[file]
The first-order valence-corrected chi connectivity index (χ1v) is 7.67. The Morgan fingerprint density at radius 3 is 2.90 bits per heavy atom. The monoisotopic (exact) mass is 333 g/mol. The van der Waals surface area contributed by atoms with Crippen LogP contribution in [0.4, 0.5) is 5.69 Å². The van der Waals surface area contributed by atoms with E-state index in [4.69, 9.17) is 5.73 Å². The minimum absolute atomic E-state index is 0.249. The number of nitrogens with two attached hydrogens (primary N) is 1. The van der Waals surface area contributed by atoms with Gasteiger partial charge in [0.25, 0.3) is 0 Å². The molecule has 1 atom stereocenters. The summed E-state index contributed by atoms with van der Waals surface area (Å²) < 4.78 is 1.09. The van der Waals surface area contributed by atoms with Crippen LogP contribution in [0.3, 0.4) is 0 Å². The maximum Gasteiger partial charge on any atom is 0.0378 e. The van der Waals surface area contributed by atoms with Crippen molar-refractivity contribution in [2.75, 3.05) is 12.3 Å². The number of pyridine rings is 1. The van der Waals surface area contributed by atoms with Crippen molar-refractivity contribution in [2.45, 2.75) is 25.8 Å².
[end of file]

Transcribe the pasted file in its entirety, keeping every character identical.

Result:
The first-order valence-corrected chi connectivity index (χ1v) is 7.67. The Morgan fingerprint density at radius 3 is 2.90 bits per heavy atom. The monoisotopic (exact) mass is 333 g/mol. The van der Waals surface area contributed by atoms with Crippen LogP contribution in [0.4, 0.5) is 5.69 Å². The van der Waals surface area contributed by atoms with E-state index in [4.69, 9.17) is 5.73 Å². The minimum absolute atomic E-state index is 0.249. The number of nitrogens with two attached hydrogens (primary N) is 1. The van der Waals surface area contributed by atoms with Gasteiger partial charge in [0.25, 0.3) is 0 Å². The molecule has 1 atom stereocenters. The summed E-state index contributed by atoms with van der Waals surface area (Å²) < 4.78 is 1.09. The van der Waals surface area contributed by atoms with Crippen LogP contribution in [0.3, 0.4) is 0 Å². The maximum Gasteiger partial charge on any atom is 0.0378 e. The van der Waals surface area contributed by atoms with Crippen molar-refractivity contribution in [2.75, 3.05) is 12.3 Å². The number of pyridine rings is 1. The van der Waals surface area contributed by atoms with Crippen molar-refractivity contribution in [2.45, 2.75) is 25.8 Å².